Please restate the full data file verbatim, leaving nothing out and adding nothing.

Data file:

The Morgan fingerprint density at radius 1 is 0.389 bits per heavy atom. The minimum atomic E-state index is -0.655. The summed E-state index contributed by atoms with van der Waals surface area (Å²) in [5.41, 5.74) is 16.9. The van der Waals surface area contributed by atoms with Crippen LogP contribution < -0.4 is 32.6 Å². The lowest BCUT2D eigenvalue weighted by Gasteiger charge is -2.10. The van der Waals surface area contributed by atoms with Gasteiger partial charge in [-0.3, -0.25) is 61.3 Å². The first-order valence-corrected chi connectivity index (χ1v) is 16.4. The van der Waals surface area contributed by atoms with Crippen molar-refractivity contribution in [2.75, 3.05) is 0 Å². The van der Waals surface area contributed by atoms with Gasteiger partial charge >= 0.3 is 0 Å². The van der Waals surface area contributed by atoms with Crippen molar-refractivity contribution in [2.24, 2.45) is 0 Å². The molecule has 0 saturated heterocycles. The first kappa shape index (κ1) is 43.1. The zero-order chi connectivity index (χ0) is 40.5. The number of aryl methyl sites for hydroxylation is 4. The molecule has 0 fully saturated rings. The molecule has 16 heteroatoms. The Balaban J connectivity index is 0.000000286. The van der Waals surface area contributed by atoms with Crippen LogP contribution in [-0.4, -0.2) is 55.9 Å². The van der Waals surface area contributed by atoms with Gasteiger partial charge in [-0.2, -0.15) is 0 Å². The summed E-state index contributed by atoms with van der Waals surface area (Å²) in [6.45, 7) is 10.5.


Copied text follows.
The Morgan fingerprint density at radius 1 is 0.389 bits per heavy atom. The minimum atomic E-state index is -0.655. The summed E-state index contributed by atoms with van der Waals surface area (Å²) in [5.41, 5.74) is 16.9. The van der Waals surface area contributed by atoms with Crippen LogP contribution < -0.4 is 32.6 Å². The lowest BCUT2D eigenvalue weighted by Gasteiger charge is -2.10. The van der Waals surface area contributed by atoms with Gasteiger partial charge in [-0.3, -0.25) is 61.3 Å². The first-order valence-corrected chi connectivity index (χ1v) is 16.4. The van der Waals surface area contributed by atoms with Crippen molar-refractivity contribution in [2.75, 3.05) is 0 Å². The van der Waals surface area contributed by atoms with Gasteiger partial charge >= 0.3 is 0 Å². The van der Waals surface area contributed by atoms with Crippen molar-refractivity contribution in [2.24, 2.45) is 0 Å². The molecule has 0 saturated heterocycles. The first kappa shape index (κ1) is 43.1. The zero-order chi connectivity index (χ0) is 40.5. The number of aryl methyl sites for hydroxylation is 4. The molecule has 0 fully saturated rings. The molecule has 16 heteroatoms. The Balaban J connectivity index is 0.000000286. The van der Waals surface area contributed by atoms with Crippen LogP contribution in [-0.4, -0.2) is 55.9 Å². The van der Waals surface area contributed by atoms with Gasteiger partial charge in [-0.2, -0.15) is 0 Å². The summed E-state index contributed by atoms with van der Waals surface area (Å²) in [6.45, 7) is 10.5.